January 2019 Print

The Last Word

Dear readers,


Every morning at the office of Prime, we read the martyrology, the book of martyrs. However, on certain days, it could very well be called an “episcopology,” the book of bishops, because of the great number of canonized bishops mentioned in it. And many of them were the first bishops of their city.

These first bishops, and they are legion, be they called, Apolinarius (Ravenna), Ireneus (Lyon), Augustine (Canterbury) or François de Laval (Québec), did what they were sent to do: to expand the Kingdom of God, to radiate the four marks of the Church, with that of Romanity. They were truly “made a pattern of the flock from the heart” (I Pet. 5:3). They were saints, and, many of them, martyrs.

Reading the stories of these great men can make one desire to become a bishop. Indeed St. Paul even says, “If a man desire the office of a bishop, he desireth a good work” (I Tim. 3:1).

However, the Angelic Doctor, with a smile, warns those who have such a desire: “As Gregory says, when the Apostle said this, he who was set over the people was the first to be dragged to the torments of martyrdom, so that there was nothing to be desired in the episcopal office, save the good work,” in this case, nothing less than martyrdom! (2a2ae, Q. 185, a.1, ad 1m)

Just as the history of the Church is truly the history of the popes, the history of the development of the Church, country after country, is often that of its bishops. They are the local head of the Catholic Church, they are the link with Rome, they are the defenders of God’s truth and moral law. Well, they are supposed to be.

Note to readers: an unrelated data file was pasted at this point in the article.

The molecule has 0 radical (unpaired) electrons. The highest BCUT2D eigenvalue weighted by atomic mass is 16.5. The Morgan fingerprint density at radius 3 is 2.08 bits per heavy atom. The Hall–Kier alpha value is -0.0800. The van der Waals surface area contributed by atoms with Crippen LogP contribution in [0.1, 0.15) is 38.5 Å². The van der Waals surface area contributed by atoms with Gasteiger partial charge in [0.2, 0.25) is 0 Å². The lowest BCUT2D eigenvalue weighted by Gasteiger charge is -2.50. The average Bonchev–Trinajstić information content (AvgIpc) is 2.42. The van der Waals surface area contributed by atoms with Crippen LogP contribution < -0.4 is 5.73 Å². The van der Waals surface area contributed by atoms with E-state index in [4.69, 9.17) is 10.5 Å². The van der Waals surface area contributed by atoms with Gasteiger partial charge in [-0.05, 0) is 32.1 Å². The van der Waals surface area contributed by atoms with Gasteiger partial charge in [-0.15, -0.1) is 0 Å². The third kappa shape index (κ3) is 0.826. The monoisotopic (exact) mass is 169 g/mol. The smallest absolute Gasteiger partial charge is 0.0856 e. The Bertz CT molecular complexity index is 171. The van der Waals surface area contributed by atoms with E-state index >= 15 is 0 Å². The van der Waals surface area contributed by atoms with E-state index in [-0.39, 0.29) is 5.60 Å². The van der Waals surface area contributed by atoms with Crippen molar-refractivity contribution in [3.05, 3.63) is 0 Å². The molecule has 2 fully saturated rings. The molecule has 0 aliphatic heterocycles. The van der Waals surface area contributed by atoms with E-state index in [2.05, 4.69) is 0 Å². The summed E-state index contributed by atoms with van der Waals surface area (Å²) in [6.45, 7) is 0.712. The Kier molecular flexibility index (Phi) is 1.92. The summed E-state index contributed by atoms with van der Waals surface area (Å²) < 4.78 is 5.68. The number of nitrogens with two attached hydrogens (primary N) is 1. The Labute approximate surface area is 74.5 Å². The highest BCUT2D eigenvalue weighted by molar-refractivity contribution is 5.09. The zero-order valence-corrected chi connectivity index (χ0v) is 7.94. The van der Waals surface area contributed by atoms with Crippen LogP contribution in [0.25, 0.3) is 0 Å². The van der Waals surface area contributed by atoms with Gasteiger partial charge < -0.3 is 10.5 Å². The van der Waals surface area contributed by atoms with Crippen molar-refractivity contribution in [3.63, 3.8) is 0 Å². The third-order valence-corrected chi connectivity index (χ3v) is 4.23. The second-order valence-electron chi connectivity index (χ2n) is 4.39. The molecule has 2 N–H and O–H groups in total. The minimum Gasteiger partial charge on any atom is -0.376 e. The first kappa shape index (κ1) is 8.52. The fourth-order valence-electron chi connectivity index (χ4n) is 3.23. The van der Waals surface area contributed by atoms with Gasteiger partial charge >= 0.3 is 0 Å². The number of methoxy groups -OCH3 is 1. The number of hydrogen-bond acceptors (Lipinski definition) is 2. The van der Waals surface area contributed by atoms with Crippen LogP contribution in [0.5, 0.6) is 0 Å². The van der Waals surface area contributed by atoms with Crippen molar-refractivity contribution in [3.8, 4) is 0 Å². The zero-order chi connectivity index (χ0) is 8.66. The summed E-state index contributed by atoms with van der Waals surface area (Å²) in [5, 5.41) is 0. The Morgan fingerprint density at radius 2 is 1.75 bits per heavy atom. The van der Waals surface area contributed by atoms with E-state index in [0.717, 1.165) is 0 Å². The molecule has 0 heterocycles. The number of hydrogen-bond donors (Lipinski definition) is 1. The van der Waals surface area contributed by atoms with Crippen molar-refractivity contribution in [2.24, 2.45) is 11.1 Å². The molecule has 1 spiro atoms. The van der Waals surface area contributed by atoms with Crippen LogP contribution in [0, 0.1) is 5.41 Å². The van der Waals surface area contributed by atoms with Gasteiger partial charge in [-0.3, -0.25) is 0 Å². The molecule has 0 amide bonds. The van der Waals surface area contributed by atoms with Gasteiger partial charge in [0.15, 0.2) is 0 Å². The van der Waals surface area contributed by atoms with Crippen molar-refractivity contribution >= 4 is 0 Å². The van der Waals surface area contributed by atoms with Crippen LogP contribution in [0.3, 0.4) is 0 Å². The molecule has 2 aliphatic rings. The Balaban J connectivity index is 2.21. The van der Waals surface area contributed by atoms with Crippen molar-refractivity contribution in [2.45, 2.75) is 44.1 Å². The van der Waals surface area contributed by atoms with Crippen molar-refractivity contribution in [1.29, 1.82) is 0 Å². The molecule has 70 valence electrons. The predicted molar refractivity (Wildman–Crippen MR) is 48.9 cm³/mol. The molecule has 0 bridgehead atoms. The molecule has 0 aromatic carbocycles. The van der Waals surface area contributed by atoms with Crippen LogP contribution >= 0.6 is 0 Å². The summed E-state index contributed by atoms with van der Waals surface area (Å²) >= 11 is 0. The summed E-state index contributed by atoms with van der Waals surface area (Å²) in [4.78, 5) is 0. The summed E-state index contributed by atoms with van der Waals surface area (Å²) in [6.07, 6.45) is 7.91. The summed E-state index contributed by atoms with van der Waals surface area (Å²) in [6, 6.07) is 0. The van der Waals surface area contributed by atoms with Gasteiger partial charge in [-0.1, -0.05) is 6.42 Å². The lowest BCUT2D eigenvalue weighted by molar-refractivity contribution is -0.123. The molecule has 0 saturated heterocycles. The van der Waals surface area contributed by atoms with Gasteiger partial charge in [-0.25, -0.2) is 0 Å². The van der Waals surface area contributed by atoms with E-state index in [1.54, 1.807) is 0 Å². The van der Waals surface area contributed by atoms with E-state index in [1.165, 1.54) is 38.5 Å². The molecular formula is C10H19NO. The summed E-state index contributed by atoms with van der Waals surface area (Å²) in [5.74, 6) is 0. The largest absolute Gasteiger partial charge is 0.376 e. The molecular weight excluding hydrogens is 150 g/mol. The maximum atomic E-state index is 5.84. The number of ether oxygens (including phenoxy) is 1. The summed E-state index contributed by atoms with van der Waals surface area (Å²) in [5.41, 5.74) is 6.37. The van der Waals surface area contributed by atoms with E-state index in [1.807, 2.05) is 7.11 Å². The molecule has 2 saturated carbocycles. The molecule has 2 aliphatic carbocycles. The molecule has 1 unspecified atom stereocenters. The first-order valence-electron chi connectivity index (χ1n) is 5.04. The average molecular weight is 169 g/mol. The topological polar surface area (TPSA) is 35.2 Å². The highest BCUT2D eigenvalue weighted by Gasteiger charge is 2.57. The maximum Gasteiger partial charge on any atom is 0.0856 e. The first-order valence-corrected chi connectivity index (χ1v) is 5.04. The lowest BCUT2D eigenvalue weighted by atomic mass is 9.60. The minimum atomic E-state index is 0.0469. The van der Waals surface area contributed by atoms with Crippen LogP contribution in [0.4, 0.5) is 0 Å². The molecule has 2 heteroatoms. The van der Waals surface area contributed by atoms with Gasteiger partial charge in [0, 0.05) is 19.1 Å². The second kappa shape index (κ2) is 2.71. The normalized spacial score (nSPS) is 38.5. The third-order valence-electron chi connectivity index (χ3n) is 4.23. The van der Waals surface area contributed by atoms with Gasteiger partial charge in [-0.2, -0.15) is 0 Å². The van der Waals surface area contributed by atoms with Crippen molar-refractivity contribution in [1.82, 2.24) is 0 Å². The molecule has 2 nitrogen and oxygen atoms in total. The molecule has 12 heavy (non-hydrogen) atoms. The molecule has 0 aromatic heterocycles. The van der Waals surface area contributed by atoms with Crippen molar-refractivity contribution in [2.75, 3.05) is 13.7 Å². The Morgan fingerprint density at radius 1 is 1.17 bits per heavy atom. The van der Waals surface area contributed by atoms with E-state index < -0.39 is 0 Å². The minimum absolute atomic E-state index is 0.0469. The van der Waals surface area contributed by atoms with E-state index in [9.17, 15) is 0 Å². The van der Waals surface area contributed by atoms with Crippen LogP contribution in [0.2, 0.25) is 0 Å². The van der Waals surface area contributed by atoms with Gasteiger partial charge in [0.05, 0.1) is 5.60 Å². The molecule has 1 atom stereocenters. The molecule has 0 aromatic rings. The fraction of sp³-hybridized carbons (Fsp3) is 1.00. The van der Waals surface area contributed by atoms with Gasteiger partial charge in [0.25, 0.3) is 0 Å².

Today’s crisis, no doubt, confirms this: we are living a crisis of bishops. Whether one speaks of the recent tragedy of abortion in Ireland, the Viganò report, or the Third Secret of Fatima, it almost always boils down to the actions or omissions of bishops.

We can apply what the good professor of logic taught: a small error in the principle is a big error in the conclusion. The little concessions given to liberalism in the 19th century, although clearly condemned by the popes, and the larger ones accepted by the Conciliar Fathers at Vatican II, have led to the “abomination of desolation” we witness today. This should urge us to pray more for the hierarchy of the Church.

O Lord, grant us Holy Bishops!


Fr. Daniel Couture